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Noun The lowest level of a planet’s atmosphere, where conditions are best for lifeforms and turbulence.


Kanan peeked around the corner, blaster at the ready. “It’s clear. Go.”

Hera dashed around him and headed for the doorway. “We’ve got ten minutes, tops, until he figures out that meeting was a ruse and comes back.” She held up a stolen ID badge. The face of a middle-aged man in a dark grey jacket stared blankly from its surface. Hladden Birk, Information Technology Supervisor, BalCorp Industries. “Here we go.”

She held the badge to the door. It slid open with a surprisingly loud swoosh, and they both stepped inside. Kanan waved his hand over the control panel just inside the doorway and it slid closed again.

“And now, the fun begins.” Hera flashed him a quick grin as she sat down in front of Birk’s main computer terminal display.

Kanan stayed near the door, listening. Breaking into these sorts of industrial facilities was often necessary for the sort of information-gathering work they did. It was surprisingly easy to get in. Getting out, however, could be a bit more challenging — and making sure that happened smoothly was his job.

He looked back to see Hera frowning at the screen. “This isn’t making any sense.”

Kanan leaned over her shoulder to squint at the display. “It should be in here somewhere.” He trailed one fingertip across the display screen, then shook his head. “These records are a mess. How do these companies manage to get anything done?”

“It’s a different Empire without Count Vidian around to make things more efficient.”

Kanan shuddered at the memory. “Makes things easier for us.”

“Either that or they’re trying to cover up their tracks more than I realized.” She paused and scrolled backward a bit, then forward again. “Maltho. Ring any bells?”

Kanan thought for a moment. “Maltho. Is it a code name for something?

“I’m not sure. It’s come up three times in connection with large amounts of credits, though. Maybe it’s a project that they’re trying to fund.”

“The first thing that comes to mind is malthochymine.”

“They’re developing chemical weapons?” She turned to look up at him.

“I wouldn’t put it past them.”

“Of course, it could also be a…” There was a flicker just at the edge of his senses, like a black dot appearing in one’s peripheral vision. He blinked.

“Someone’s coming?” There was a touch of awe in her voice, as there always was when he let down his guard against the Force. (She thought he should use that connection more often. He disagreed.)

He nodded and turned, blaster already in his hand. He could hear faint bootfalls now, approaching at a pace that indicated action. Their intrusion had been detected. “I think Birk is coming back, and he’s bringing some friends.”

“I just need to download the financial records.” She tapped furiously at the terminal’s data entry screen.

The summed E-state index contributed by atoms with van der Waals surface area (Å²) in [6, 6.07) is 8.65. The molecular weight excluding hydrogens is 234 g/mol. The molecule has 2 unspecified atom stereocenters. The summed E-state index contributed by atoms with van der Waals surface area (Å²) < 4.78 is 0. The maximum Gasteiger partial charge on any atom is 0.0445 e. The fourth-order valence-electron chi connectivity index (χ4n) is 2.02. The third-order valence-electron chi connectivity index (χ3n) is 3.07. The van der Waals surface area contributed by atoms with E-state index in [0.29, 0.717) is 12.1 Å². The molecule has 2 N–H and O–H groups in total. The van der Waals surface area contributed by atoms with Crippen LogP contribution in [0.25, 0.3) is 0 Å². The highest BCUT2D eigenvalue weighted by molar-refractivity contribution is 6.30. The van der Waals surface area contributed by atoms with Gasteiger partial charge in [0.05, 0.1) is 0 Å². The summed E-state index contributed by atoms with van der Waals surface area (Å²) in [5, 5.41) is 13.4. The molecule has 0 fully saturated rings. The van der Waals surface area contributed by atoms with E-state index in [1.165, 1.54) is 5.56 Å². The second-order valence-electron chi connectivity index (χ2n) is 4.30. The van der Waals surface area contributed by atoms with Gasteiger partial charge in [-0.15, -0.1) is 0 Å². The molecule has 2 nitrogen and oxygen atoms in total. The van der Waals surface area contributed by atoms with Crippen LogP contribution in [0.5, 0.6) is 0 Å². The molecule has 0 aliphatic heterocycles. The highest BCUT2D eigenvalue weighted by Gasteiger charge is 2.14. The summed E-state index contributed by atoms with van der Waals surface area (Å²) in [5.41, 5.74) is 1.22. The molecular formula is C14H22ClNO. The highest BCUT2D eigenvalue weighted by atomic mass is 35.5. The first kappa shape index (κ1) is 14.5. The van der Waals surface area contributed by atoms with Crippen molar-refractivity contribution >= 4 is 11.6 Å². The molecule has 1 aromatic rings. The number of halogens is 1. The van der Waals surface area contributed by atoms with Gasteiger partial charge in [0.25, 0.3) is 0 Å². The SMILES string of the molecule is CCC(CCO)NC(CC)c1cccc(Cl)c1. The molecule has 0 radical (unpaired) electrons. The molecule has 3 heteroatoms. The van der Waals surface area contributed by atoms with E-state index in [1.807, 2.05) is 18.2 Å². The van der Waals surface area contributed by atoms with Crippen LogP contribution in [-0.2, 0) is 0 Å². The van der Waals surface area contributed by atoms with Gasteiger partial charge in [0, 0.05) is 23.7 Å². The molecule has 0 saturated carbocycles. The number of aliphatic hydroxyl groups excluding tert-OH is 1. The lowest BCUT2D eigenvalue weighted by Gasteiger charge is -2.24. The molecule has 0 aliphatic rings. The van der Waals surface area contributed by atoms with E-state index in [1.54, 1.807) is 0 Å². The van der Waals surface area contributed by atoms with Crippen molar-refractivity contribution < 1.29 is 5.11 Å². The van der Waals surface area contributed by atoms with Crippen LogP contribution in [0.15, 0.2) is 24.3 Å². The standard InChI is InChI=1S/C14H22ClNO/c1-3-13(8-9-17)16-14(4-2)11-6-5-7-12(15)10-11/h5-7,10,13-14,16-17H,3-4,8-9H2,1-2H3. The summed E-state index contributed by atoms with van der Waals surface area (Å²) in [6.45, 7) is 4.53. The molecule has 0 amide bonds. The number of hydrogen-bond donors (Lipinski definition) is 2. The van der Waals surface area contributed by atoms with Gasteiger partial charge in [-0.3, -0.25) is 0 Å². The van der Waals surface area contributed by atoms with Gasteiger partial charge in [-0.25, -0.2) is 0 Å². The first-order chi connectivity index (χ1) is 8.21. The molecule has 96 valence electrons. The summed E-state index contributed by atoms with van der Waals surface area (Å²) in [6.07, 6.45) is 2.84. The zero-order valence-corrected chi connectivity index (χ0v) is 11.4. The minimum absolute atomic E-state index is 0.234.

“Hera, we have to go. Now.”

“Thirty seconds.” Her headtails twitched in a way he’d come to recognize as annoyance.

The sound of troops’ footsteps grew closer. Raised voices could be heard now, reverberating off the walls. Kanan swore softly. They had ten seconds, tops. Hera was good, but even she couldn’t make electrons move faster. He bounced on the balls of his feet. His fingertips began to tingle.


“Got it. Go!”

Kanan leapt toward the door and waved his hand over the panel. It opened and he stepped through, blaster at the ready. To his surprise, the corridor was still empty. The sounds of the approaching feet were close, though, just around a bend some twenty meters away. He gestured the opposite direction and Hera dashed down the corridor, her blaster already in hand.

They rounded a corner and jumped into an open turbolift. Hera pressed the stolen ID badge against the controls. Nothing happened for a moment. She held the badge against the control panel again, and a red light began blinking.

“Druk! We’ve been locked out of the system.” She turned and scanned the corridor. “We’ll have to find another way up. Can we climb through--”

The turbolift doors began to slide closed. Kanan leapt forward and pushed hard against them, bracing them open long enough for Hera to squeeze through.

“Where to?” she asked, but he’d already chosen a direction and started sprinting. The sound of Hera’s boots against durasteel flooring right behind him was reassuring. He could sense her too, could feel the slight ripple in the Force that only existed when she was near. He wasn’t conscious of it most of the time, but in moments like this one, her presence was seared into his mind as clearly as if she were emanating energy.

And her presence wasn’t the only one triggering his senses. There were others ahead, possibly security personnel coming from the opposite direction.

“Not that way.” He stopped and turned in place, looking for an alternate escape route. These new Imperial-funded industrial complexes had more security than those built in the Republic days. The ceiling was solid, with no obvious ductwork they could disappear into. The walls in this section were bare except for what appeared to be an electronics storage closet. It was hardly the best option, but it was the quickest. “Storage room, go!”